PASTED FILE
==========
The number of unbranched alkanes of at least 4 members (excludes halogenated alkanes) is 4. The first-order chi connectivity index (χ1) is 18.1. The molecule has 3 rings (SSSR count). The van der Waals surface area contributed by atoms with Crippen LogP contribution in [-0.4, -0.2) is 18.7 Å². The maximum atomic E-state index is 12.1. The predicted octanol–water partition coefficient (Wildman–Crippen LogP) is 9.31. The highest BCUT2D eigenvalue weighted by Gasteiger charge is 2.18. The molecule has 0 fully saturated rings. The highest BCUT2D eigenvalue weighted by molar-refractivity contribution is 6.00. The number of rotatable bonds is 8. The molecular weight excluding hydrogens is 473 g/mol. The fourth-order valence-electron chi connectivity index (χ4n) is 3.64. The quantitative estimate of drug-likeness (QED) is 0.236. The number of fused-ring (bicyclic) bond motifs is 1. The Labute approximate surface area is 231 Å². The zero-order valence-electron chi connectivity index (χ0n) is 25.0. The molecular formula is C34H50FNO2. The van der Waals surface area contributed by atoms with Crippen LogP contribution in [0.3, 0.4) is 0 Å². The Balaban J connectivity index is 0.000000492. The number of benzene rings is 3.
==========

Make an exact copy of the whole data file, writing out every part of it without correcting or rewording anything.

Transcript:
The number of unbranched alkanes of at least 4 members (excludes halogenated alkanes) is 4. The first-order chi connectivity index (χ1) is 18.1. The molecule has 3 rings (SSSR count). The van der Waals surface area contributed by atoms with Crippen LogP contribution in [-0.4, -0.2) is 18.7 Å². The maximum atomic E-state index is 12.1. The predicted octanol–water partition coefficient (Wildman–Crippen LogP) is 9.31. The highest BCUT2D eigenvalue weighted by Gasteiger charge is 2.18. The molecule has 0 fully saturated rings. The highest BCUT2D eigenvalue weighted by molar-refractivity contribution is 6.00. The number of rotatable bonds is 8. The molecular weight excluding hydrogens is 473 g/mol. The fourth-order valence-electron chi connectivity index (χ4n) is 3.64. The quantitative estimate of drug-likeness (QED) is 0.236. The number of fused-ring (bicyclic) bond motifs is 1. The Labute approximate surface area is 231 Å². The zero-order valence-electron chi connectivity index (χ0n) is 25.0. The molecular formula is C34H50FNO2. The van der Waals surface area contributed by atoms with Crippen LogP contribution in [0.3, 0.4) is 0 Å². The Balaban J connectivity index is 0.000000492. The number of benzene rings is 3.